Defining functional SMA and pre-SMA subregions in human MFC using resting state fMRI: functional connectivity-based parcellation method.
ABSTRACT Noninvasive parcellation of the human cerebral cortex is an important goal for understanding and examining brain functions. Recently, the patterns of anatomical connections using diffusion tensor imaging (DTI) have been used to parcellate brain regions. Here, we present a noninvasive parcellation approach that uses "functional fingerprints" obtained by correlation measures on resting state functional magnetic resonance imaging (fMRI) data to parcellate brain regions. In other terms, brain regions are parcellated based on the similarity of their connection--as reflected by correlation during resting state--to the whole brain. The proposed method was used to parcellate the medial frontal cortex (MFC) into supplementary motor areas (SMA) and pre-SMA subregions. In agreement with anatomical landmark-based parcellation, we find that functional fingerprint clustering of the MFC results in anterior and posterior clusters. The probabilistic maps from 12 subjects showed that the anterior cluster is mainly located rostral to the vertical commissure anterior (VCA) line, whereas the posterior cluster is mainly located caudal to VCA line, suggesting the homologues of pre-SMA and SMA. The functional connections from the putative pre-SMA cluster were connected to brain regions which are responsible for complex/cognitive motor control, whereas those from the putative SMA cluster were connected to brain regions which are related to the simple motor control. These findings demonstrate the feasibility of the functional connectivity-based parcellation of the human cerebral cortex using resting state fMRI.
Article: Functional connectivity in the resting brain: a network analysis of the default mode hypothesis.[show abstract] [hide abstract]
ABSTRACT: Functional imaging studies have shown that certain brain regions, including posterior cingulate cortex (PCC) and ventral anterior cingulate cortex (vACC), consistently show greater activity during resting states than during cognitive tasks. This finding led to the hypothesis that these regions constitute a network supporting a default mode of brain function. In this study, we investigate three questions pertaining to this hypothesis: Does such a resting-state network exist in the human brain? Is it modulated during simple sensory processing? How is it modulated during cognitive processing? To address these questions, we defined PCC and vACC regions that showed decreased activity during a cognitive (working memory) task, then examined their functional connectivity during rest. PCC was strongly coupled with vACC and several other brain regions implicated in the default mode network. Next, we examined the functional connectivity of PCC and vACC during a visual processing task and show that the resultant connectivity maps are virtually identical to those obtained during rest. Last, we defined three lateral prefrontal regions showing increased activity during the cognitive task and examined their resting-state connectivity. We report significant inverse correlations among all three lateral prefrontal regions and PCC, suggesting a mechanism for attenuation of default mode network activity during cognitive processing. This study constitutes, to our knowledge, the first resting-state connectivity analysis of the default mode and provides the most compelling evidence to date for the existence of a cohesive default mode network. Our findings also provide insight into how this network is modulated by task demands and what functions it might subserve.Proceedings of the National Academy of Sciences 02/2003; 100(1):253-8. · 9.68 Impact Factor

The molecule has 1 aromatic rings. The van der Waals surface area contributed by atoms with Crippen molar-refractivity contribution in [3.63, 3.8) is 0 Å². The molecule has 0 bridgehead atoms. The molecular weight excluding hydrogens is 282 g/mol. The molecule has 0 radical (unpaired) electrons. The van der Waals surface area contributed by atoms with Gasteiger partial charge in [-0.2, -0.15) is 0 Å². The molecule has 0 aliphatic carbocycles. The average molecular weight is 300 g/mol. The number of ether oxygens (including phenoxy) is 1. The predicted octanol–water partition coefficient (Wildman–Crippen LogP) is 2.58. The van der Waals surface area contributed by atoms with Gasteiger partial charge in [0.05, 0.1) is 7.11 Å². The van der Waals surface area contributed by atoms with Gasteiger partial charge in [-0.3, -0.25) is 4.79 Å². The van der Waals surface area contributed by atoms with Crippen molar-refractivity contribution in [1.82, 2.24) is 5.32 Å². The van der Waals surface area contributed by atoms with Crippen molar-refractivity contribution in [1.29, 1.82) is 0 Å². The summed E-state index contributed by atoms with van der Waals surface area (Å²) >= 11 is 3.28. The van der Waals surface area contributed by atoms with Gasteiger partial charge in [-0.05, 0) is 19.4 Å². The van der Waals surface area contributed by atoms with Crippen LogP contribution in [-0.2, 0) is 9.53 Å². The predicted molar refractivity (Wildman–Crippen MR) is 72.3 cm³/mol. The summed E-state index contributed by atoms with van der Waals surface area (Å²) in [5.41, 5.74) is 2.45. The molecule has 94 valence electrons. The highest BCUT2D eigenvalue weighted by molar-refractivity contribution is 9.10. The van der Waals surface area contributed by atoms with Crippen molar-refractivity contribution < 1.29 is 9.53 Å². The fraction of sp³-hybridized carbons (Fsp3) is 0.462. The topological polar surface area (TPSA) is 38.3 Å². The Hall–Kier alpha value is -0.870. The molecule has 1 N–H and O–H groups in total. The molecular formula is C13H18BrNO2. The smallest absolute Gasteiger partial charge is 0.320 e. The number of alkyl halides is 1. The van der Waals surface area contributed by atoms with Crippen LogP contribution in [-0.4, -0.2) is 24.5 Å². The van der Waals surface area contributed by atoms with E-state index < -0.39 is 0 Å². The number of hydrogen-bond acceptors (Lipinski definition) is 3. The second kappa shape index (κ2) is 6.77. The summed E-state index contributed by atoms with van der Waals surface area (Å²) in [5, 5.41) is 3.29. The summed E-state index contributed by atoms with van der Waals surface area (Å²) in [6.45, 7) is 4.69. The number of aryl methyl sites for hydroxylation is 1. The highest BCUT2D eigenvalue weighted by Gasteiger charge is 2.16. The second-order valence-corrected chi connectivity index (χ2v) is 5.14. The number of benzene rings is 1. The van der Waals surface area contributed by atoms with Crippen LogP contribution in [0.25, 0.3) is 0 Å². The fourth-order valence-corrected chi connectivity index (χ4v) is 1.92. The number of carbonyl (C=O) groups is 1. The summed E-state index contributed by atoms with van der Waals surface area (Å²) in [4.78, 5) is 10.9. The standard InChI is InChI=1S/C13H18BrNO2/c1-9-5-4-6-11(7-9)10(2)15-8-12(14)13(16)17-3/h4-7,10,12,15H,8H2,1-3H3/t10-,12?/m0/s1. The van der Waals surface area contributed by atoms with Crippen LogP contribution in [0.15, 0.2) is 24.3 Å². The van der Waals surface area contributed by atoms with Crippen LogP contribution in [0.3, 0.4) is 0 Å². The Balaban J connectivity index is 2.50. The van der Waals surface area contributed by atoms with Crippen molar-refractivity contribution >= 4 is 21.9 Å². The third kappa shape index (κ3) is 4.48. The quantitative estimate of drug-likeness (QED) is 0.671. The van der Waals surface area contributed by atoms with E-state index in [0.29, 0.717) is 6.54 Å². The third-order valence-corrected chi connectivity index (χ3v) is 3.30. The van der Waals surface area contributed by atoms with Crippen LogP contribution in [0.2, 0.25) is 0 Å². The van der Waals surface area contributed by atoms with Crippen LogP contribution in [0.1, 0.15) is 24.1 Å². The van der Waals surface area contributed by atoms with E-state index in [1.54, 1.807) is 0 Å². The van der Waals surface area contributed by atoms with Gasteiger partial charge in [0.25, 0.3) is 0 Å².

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ABSTRACT: Our goal in this review is to provide an anatomical framework for the analysis of the motor functions of the medial wall of the hemisphere in humans and laboratory primates. Converging evidence indicates that this region of the frontal lobe contains multiple areas involved in motor control. In the monkey, the medial wall contains four premotor areas that project directly to both the primary motor cortex and the spinal cord. These are the supplementary motor area (SMA) on the superior frontal gyrus and three motor areas buried within the cingulate sulcus. In addition, there is evidence that a fifth motor field, the pre-SMA, lies rostral to the SMA proper. Recent physiological observations provide evidence for functional differences among these motor fields. In the human, no consensus exists on the number of distinct motor fields on the medial wall. In this review, we summarize the results of positron emission tomography (PET) studies that examined functional activation on the medial wall of humans. Our analysis suggests that it is possible to identify at least four separate cortical areas on the medial wall. Each area appears to be relatively more involved in some aspects of motor behavior than others. These cortical areas in the human appear to be analogous to the pre-SMA, the SMA proper, and two of the cingulate motor areas of the monkey. We believe that these correspondences and the anatomical framework we describe will be important for unraveling the motor functions of the medial wall of the hemisphere.Cerebral Cortex 6(3):342-53. · 6.54 Impact Factor